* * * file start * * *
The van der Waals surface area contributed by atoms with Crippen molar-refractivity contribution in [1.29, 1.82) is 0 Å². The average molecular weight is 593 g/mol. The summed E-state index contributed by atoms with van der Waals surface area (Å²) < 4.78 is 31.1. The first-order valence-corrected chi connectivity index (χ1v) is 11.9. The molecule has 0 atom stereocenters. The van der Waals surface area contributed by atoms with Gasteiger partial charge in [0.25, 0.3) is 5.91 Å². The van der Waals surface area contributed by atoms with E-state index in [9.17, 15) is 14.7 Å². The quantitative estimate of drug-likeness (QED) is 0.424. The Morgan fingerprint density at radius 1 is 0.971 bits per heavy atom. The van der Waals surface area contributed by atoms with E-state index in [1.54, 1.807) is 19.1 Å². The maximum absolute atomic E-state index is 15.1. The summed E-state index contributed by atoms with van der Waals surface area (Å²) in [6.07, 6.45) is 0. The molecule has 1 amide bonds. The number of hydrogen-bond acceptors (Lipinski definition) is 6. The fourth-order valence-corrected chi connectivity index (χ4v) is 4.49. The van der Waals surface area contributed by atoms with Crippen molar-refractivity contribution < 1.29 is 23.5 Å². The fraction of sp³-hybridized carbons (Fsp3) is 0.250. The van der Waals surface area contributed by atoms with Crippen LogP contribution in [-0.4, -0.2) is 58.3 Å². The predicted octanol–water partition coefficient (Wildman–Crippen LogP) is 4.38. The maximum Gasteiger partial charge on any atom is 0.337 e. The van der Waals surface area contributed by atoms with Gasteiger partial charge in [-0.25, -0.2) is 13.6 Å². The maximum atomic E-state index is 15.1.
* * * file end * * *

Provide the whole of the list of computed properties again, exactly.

The van der Waals surface area contributed by atoms with Crippen molar-refractivity contribution in [1.29, 1.82) is 0 Å². The average molecular weight is 593 g/mol. The summed E-state index contributed by atoms with van der Waals surface area (Å²) < 4.78 is 31.1. The first-order valence-corrected chi connectivity index (χ1v) is 11.9. The molecule has 0 atom stereocenters. The van der Waals surface area contributed by atoms with Gasteiger partial charge in [0.25, 0.3) is 5.91 Å². The van der Waals surface area contributed by atoms with E-state index in [9.17, 15) is 14.7 Å². The quantitative estimate of drug-likeness (QED) is 0.424. The Morgan fingerprint density at radius 1 is 0.971 bits per heavy atom. The van der Waals surface area contributed by atoms with E-state index in [1.54, 1.807) is 19.1 Å². The maximum absolute atomic E-state index is 15.1. The summed E-state index contributed by atoms with van der Waals surface area (Å²) in [6.07, 6.45) is 0. The molecule has 1 amide bonds. The number of hydrogen-bond acceptors (Lipinski definition) is 6. The fourth-order valence-corrected chi connectivity index (χ4v) is 4.49. The van der Waals surface area contributed by atoms with Crippen molar-refractivity contribution < 1.29 is 23.5 Å². The fraction of sp³-hybridized carbons (Fsp3) is 0.250. The van der Waals surface area contributed by atoms with Crippen LogP contribution in [-0.4, -0.2) is 58.3 Å². The predicted octanol–water partition coefficient (Wildman–Crippen LogP) is 4.38. The maximum Gasteiger partial charge on any atom is 0.337 e. The van der Waals surface area contributed by atoms with Gasteiger partial charge in [-0.25, -0.2) is 13.6 Å². The maximum atomic E-state index is 15.1.